Call it big government if you want to, I just can’t condemn it. Let me first apologize for my “socialist” tendencies—I just really like public schools, roads, and the work of our police and firemen. I appreciate our defense system and the fact that I’ve never seen a war on our land. I don’t mind paying taxes because in return I get to live in one of the greatest countries in the world. All in all, you could say I’m a happy, bleeding-heart, tax-paying liberal.
But the fear of government growing too big is a justifiable fear. The United States of America was founded on a need to serve the people rather forcing the people to serve the government. Our founding fathers wanted to create a union unfettered by the heavy hand of a king’s will. To prevent that from ever happening again, the US developed a system to empower the people. The people would cast votes to elect officials that represented their interests and that of the country. The majority would rule in the interest of fairness and compromise.
I hate the direction that politics has taken, but I realize that controversy is nothing new. When the stakes are high, people will do anything to ensure their own security and prosperity.
Perhaps people have lost sight of uplifting the most downtrodden of their population. I believe in keeping my moral values in line with my politics, and I believe we are only as strong as the weakest segment of our population.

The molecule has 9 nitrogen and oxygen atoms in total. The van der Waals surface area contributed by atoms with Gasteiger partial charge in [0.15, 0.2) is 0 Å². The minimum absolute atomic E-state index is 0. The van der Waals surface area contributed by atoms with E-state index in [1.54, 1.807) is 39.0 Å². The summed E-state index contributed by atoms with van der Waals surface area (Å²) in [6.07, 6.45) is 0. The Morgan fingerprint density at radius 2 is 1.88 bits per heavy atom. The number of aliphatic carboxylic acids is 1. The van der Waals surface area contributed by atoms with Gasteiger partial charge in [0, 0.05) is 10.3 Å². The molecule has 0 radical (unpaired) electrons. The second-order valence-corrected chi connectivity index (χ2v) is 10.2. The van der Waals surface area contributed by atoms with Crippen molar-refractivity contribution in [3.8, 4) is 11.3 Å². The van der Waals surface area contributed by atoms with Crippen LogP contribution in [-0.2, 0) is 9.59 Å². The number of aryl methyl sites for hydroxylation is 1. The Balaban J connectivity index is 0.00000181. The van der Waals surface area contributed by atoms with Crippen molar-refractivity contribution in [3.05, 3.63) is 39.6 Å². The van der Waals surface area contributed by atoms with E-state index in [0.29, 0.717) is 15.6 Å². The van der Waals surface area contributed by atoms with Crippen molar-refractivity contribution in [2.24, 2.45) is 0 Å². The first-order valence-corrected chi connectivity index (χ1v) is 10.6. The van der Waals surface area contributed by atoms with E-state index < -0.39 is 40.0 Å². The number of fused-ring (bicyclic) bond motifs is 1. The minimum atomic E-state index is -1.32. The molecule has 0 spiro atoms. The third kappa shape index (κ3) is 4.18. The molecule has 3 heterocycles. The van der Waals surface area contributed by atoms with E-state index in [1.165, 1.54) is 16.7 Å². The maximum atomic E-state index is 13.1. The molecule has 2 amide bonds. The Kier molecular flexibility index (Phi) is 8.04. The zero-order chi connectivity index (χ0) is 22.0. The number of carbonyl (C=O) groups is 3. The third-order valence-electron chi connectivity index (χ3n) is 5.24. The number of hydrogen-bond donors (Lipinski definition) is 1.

The healthcare debate has been front and center since the election which landed President Obama in the White House. The lies and misconceptions which have been perpetuated by the right are evidence that republicans don’t want to be a part of progress. All progress can be construed as big brother’s inevitable takeover to steal your money, take your healthcare, and kill your grandma.
In the presently troubled economic times the public’s trepidation towards change is understandable. We are in the midst of the largest financial crisis since the depression. It doesn’t seem like a good time to fix the system because of the instability we face as a country. But rather than being paralyzed by fear, perhaps the need for progress is even stronger.
During the Great Depression President Franklin D. Roosevelt enacted the New Deal which put in place many social welfare departments to assist in the financial rehabilitation of our country. Among the departments was the social security office which was designed to aid the growing population of poverty stricken seniors. Though the change was not easy, it was necessary. The Obama administration’s current legislation raises concerns for citizens that too much money is added to the national deficit our children will repay. I like to believe we are developing a foundation that our children can stand on.
The USA is a great country. So why can’t we perfect the system our government runs? Don’t let a fear of “change” hinder the necessary. We should jump in first. There was a time when we considered ourselves innovators of freedom and democracy.
The GOP has crippled the public with a fear of the very nature of government. This rampant cynicism has taken a toll on the people. Progress isn’t the path of least resistance, but it is the only way to sustainable success.